Usury Proscriptions Forgotten in Mississippi

Living in a very Christian state, most Mississippians should remember the biblical proscriptions on usury.

Here’s one: “Thou hast taken usury and increase, and thou hast greedily gained of thy neighbors by extortion, and has forgotten me, saith the Lord God.” (Ezekiel 22:12)

Many Mississippi leaders have forgotten.

Once Mississippi’s maximum annual finance charge was 8%. Anything over was usury.

Indeed, such usury rules were the law of the land through most of the 20th Century. Starting in the 1980s, states including Mississippi began to relax these rules. Lately, Mississippi has caved in to special interests.

The 8% maximum charge remains in law today, but the legislature has added exception after exception. Today, every special interest has its own rule allowing higher rates.

Market forces tend to keep rates for credit-worthy borrowers reasonable. For the least credit-worthy, however, market forces tend to evaporate. Reasonable finance charge caps are their only hope for fair rates.

Mississippi Today reported 18 states, including Arkansas, Georgia and North Carolina, prohibit extremely high lending fees, with movement underway in Alabama to do the same.

Contrarily, economic freedom apologists funded by the wealthy Koch brothers’ network, e.g. MSU’s Institute for Market Studies, strongly push a worldly view that there should be no caps at all.

State caps on bank finance charges are 10% or 5% over the federal discount rate for traditional loans, 10% or 5% over the 20-year U.S. bond rate for mortgage loans and loans financed by stock, and 1.75% per month (21% annually) for credit cards.

Caps on closed-end credit sales charges are 24% and on loans over $2,500 are 15% or 5% over the federal discount rate.  There is no cap for mutually agreed upon finance charges for loans of more than $2,000.

Caps on rates for used car refinancing range from 18% to 28.75% and for mobile home financing from 15% to 25% based on amounts financed.

The top rate for pawn shop charges is 25%.

The top rates for small loan companies used to range from 14% to 36% based on the size of the loan. In 2016 the legislature added an “alternative” finance charge cap of 59% for loans over $4,000.

Getting kind of high?  Well, consider the following levels for the least credit-worthy.

Payday loan companies can charge up to $21.95 per hundred dollars for 30-day loans up to $500, an annualized rate of 263.4%.

Title loan companies can charge 25% per month for a contract up to $2,500, an annualized rate of 300%.

And, since 2016, there are “credit availability” installment loans with finance charges up to 25% a month plus a 1% origination fee for six-to-twelve month installment loans up to $2,500. That’s an annualized rate of up to 297%.

Mississippi’s Catholic Bishops called such rates “predatory.” Clarion-Ledger columnist Jimmie E. Gates called for “more stringent regulations on the amount of interest and fees they can charge.” Greenwood Commonwealth Editor Tim Kalich called the practice “sinful.”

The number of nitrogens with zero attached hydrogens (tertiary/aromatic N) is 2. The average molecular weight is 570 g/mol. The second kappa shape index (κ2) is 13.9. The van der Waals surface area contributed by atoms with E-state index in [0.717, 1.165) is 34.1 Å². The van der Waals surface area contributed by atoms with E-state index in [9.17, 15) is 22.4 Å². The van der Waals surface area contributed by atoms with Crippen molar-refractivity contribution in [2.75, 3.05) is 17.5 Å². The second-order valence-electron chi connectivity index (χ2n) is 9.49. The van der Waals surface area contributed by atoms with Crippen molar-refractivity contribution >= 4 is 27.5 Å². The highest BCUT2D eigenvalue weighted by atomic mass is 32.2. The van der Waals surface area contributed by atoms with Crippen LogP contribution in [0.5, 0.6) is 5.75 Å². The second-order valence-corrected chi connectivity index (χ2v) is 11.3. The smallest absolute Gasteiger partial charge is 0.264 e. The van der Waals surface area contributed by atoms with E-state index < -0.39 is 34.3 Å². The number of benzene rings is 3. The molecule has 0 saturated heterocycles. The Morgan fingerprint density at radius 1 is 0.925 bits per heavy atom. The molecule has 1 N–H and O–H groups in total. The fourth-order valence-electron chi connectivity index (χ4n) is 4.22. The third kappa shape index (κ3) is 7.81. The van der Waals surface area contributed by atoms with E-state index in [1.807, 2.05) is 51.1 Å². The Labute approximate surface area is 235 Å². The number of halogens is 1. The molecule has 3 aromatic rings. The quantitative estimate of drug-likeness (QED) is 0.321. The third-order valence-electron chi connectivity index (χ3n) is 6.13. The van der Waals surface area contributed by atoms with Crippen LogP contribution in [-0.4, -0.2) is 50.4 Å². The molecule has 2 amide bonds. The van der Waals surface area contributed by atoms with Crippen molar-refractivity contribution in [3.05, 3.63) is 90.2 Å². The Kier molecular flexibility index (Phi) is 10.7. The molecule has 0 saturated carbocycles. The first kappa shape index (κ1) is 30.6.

“For the love of money is a root of all kinds of evils. It is through this craving that some have wandered away from the faith.” (Timothy 6:9-10)

Faithful Mississippians should think about these things as next year’s elections approach. Should our policy be to pray for the poor, or to prey on them?

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PERS Sees Taxpayers as Their Evergreen Money Tree

The PERS Board of Trustees seemed happy last week after hearing from their actuary. The funded ratio for PERS increased and investment returns were up.

So, are things turning up for PERS?

Only if you don’t mind your pocketbook getting raided.

Here’s the story. As the actuary report highlighted, PERS’ funded ratio moved from 61.1% to 61.8% (the minimum prudent level is 80%), investment returns for the year hit 9.16%, and wage increases were less than expected. But, as the report did not highlight, significant trends continued to weaken PERS – the unfunded pension amount increased, from $16.8 billion to $16.9 billion, the annual payout to retirees increased by $131.5 million, the number of retirees jumped up 2,713, and the number of active employees fell 1,695.

PERS now covers 104,973 retirees, up 28,830 over ten years. There are 150,687 active employees in PERS, down 16,435 over ten years. This trend of more retirees but fewer active employees is the fundamental flaw undermining PERS finances.

This flaw was exacerbated this past year when, for the first time ever, total payrolls covered by PERS fell.

Why is that not good?

PERS is funded by employer and employee contributions along with investment returns. These contributions are percentages of payroll, 15.75% for employers and 9% for employees. One of the actuary assumptions used to compute the funding ratio is that payrolls will grow every year, so total contributions will grow too. When that doesn’t happen, it throws off the actuary’s projection. When you add flat to negative payrolls to the negative trends above, the flaws in PERS funding become fatal, unless new money is found.